Things were not looking good for the New York Yankees a little over halfway through the 1990 season. They had previously finished fifth in the 1988 and 1989 seasons. As they prepared for a double header with the Cleveland Indians, they were stuck in seventh place in the American League East standings with a record of 36-61, 15 ½ games behind the first-place Toronto Blue Jays. They were on their second manager of the season, Stump Merrill, who had taken over for former Yankees shortstop Bucky Dent, fired by club owner George Steinbrenner after the team went 18-31. Since taking over for Dent, Merrill and the Yankees had gone 18-30.
With the Cleveland Indians hosting the Yankees in Cleveland in the second doubleheader of the season between the two. The first, played two days earlier, on July 27, was a sweep by the New Yorkers, and the team hoped to build on that momentum.
After returning home with a record of six wins and eight losses on their longest road trip of the season, the Indians hoped to use the five-game series with the Yankees to vault into contention in the American League East.1 The vault became a nasty knee-skinning spill as the Yankees won four of the five games.2 New York’s 38-61 was the worst record in the big leagues after the games of July 29.
Merrill chose eight-year veteran Tim Leary (4-13, 4.14 ERA) to start the first game. Leary had begun to think his future with the Yankees was in peril.3 The trade deadline was midnight the next day and Leary, a potential free agent, was perhaps a desirable commodity for a contending team.4 All of that weighed on his mind as he prepared to start.5 For Cleveland manager John McNamara, Bud Black (9-5, 3.14 ERA), a left-hander in his ninth big-league season, got the start.
The Yankees’ best player was first baseman Don Mattingly, in his ninth season with the Yankees and the possessor of a résumé that included six All-Star selections, five Gold Gloves, three Silver Sluggers, and one Most Valuable Player Award. The only Yankees pitcher with double-figure wins the season before was Andy Hawkins, with 15.
The stars for Cleveland in 1990 were catcher Sandy Alomar, who finished the season with a .290 batting average, and designated hitter Chris James, who finished at .299. Tom Candiotti and Greg Swindell had led the Indians in 1989 with 13 wins apiece, and Bud Black had 12.
With one out in the top of the first, Steve Sax reached base on an error by Brook Jacoby at third base and Oscar Azocar singled, putting runners at first and second with one out. As Steve Balboni struck out, the runners executed a double steal. To no avail as Black got designated hitter Brian Dorsett to ground out.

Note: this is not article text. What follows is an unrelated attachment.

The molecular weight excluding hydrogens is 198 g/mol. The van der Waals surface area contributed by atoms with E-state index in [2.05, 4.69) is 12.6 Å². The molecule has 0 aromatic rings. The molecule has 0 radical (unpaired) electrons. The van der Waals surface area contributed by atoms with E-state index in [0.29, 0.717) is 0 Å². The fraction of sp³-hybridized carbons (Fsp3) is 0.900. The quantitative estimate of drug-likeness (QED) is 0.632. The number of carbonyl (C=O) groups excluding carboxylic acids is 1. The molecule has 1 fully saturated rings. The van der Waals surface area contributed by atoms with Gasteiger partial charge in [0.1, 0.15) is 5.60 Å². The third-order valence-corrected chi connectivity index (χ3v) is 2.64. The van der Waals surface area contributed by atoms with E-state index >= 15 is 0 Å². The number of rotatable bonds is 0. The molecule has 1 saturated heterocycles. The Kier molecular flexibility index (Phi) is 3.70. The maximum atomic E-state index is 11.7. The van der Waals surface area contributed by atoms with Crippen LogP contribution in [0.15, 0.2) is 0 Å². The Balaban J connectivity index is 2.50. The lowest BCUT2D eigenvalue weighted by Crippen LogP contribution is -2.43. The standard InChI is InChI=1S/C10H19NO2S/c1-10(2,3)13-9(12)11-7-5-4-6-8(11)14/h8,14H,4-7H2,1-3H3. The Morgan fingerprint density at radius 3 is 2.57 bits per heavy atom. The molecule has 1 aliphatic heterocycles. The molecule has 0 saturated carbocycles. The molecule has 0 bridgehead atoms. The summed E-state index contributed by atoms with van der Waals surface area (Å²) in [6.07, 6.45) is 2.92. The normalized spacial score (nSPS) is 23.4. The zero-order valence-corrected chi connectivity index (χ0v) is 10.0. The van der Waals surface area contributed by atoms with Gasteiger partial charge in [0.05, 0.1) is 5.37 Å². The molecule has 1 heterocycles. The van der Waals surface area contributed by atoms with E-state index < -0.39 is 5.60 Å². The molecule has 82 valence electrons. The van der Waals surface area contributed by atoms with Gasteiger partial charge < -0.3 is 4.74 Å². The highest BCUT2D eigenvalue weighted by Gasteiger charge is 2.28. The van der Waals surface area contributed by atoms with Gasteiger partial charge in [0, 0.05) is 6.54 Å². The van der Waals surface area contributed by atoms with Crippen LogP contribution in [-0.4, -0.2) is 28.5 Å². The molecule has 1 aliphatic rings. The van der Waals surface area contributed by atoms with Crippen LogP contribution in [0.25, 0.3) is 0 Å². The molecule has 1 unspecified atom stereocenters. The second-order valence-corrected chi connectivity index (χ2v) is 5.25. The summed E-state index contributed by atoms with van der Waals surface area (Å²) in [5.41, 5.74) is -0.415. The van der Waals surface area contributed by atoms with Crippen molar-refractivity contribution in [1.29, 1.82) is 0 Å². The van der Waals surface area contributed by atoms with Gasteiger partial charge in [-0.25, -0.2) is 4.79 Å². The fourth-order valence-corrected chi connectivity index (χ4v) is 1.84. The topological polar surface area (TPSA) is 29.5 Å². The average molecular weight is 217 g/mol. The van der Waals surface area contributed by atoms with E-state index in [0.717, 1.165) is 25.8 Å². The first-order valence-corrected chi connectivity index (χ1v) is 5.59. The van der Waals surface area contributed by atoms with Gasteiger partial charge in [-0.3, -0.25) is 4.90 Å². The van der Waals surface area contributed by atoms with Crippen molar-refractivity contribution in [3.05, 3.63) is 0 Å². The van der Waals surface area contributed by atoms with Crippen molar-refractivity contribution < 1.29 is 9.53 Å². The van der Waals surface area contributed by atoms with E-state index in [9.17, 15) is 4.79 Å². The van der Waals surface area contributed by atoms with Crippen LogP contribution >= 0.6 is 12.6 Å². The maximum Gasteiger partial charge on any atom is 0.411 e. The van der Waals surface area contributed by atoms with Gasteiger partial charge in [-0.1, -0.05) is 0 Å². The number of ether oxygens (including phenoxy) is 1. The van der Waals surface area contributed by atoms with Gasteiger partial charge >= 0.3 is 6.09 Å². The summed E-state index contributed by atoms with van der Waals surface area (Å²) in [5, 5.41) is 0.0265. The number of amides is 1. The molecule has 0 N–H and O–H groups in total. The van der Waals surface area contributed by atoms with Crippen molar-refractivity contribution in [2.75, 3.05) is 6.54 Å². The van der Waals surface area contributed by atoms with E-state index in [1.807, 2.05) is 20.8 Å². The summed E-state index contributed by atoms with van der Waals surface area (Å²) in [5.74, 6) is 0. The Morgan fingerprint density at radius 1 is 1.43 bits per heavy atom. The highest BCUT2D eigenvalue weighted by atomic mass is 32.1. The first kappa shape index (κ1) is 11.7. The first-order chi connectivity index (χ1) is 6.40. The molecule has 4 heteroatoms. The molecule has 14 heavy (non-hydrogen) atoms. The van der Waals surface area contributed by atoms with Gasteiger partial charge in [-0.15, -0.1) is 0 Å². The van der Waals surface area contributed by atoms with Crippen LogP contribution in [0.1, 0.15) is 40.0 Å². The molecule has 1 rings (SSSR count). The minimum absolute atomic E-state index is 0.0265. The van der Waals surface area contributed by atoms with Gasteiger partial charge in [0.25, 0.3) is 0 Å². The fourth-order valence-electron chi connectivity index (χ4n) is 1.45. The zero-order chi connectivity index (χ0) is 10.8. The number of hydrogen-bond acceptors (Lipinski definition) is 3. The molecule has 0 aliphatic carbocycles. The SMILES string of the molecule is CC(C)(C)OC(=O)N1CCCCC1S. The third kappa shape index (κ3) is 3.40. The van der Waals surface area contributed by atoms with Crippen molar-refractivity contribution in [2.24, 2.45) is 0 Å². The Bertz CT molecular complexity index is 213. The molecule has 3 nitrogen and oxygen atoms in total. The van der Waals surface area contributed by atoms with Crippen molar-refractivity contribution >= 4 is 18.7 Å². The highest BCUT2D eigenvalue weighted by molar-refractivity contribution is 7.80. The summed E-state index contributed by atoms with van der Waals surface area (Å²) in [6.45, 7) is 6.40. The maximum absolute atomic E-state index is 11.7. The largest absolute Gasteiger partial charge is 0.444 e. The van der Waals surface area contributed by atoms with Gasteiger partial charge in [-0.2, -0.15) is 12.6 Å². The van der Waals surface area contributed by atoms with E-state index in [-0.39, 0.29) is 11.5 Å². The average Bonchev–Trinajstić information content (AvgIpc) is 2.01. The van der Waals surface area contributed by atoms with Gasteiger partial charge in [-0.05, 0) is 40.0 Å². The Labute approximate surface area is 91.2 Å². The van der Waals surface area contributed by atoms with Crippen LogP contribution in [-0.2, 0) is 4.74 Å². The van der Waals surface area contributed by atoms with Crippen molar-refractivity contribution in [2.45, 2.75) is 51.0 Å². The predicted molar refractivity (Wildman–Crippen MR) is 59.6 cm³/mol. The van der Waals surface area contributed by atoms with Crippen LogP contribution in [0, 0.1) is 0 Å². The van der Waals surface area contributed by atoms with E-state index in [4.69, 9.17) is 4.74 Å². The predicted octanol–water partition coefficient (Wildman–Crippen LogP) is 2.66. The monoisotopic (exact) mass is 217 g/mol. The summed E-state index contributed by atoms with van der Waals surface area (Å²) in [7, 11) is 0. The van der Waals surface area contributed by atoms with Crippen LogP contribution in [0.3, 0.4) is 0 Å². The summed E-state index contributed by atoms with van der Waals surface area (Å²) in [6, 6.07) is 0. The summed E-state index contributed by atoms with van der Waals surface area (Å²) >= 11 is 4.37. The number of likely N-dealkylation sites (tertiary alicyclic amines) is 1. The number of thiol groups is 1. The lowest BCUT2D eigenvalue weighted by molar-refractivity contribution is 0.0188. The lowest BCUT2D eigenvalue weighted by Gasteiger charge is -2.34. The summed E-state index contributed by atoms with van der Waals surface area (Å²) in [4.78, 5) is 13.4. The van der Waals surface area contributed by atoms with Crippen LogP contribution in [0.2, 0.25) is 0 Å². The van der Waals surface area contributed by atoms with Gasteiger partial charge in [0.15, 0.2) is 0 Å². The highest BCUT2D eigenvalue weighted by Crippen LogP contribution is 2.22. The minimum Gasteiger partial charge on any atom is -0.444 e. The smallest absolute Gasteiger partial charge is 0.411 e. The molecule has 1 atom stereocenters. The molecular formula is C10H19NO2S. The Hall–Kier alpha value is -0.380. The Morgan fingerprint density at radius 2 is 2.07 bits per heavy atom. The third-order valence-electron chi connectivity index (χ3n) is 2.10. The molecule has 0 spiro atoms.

Indians leadoff batter Jerry Browne doubled and scored on a two-out double by Candy Maldonado to give the Indians a 1-0 lead. After surrendering that run Leary settled down and let his batters go to work for him.6
The Yankees scored two runs in the second inning. Jim Leyritz led off with a single and took second on a wild pitch by Black. Jesse Barfield walked and Bob Geren’s groundout moved the runners up. They scored on a single by Alvaro Espinoza and a fly out by Roberto Kelly to give New York a 2-1 lead.
Leary fended off trouble in the bottom of the third. Browne walked with one out and stole second base. Mitch Webster walked and Browne went to third on a wild pitch. Webster stole second as Chris James struck out. The threat ended when Browne was out trying to score.
In the fourth the Yankees scored twice. Barfield led off with a double, went to third on Geren’s single, and scored on Espinoza’s force-play grounder. Steve Olin replaced Black. Espinoza took second on Kelly’s groundout and scored on Sax’s hit to deep second base, giving the Yankees a 4-1 lead.
The Indians made it 4-2 in the bottom of the fifth inning. Dion James, leading off, was hit by a pitch, and singles by Cory Snyder and Felix Fermin loaded the bases. Browne’s groundout brought James home.
Kelly’s solo home run in the top of the sixth staked New York to a 5-2 lead. The Indians responded in the seventh when James doubled, took third on Snyder’s single and scored when Ken Phelps grounded into a double play.
With a 5-3 lead, the Yankees scored three runs in the eighth and took an 8-3 lead. Leyritz was hit by a pitch, Barfield singled, and Geren reached on an error by pitcher Olin to load the bases. Singles by Espinoza and Kelly scored Deion Sanders (running for Leyritz), Barfield, and Geren, knocked Olin out of the box. Jesse Orosco got the Indians got out of the inning.
Eric Plunk had replaced Leary in the seventh inning, and in the eighth he gave up a single to Webster and a double to Alomar to make the score 8-4.
In the bottom of the ninth, Yankees closer Dave Righetti issued a leadoff walk to Jeff Manto. Snyder flied out, but Manto took third on a double by Tom Brookens and scored on a passed ball by catcher Geren. Righetti walked Browne, struck out Webster, and walked Chris James, at which point he made way for Greg Cadaret, who got Maldonado on a fly out to seal the Yankees’ 8-5 win.
Righetti made things a bit more exciting than Leary would have liked, but the end result was a victory, and Leary got up from his seat to head back to the clubhouse.7 Leary ended up pitching for the Yankees until August 22, 1992, when he was traded along with cash to the Seattle Mariners for minor-league pitcher Sean Twitty.
In addition to the game story and box-score sources cited in the Notes, the author consulted Baseball-Reference.com and Retrosheet.org.
1 Paul Hoynes, “Yankees Take Two More from Tribe,” Cleveland Plain Dealer, July 30, 1990: 39.
3 Michael Kay, “Leary’s Fond Farewell,” New York Daily News, July 30, 1990: 101.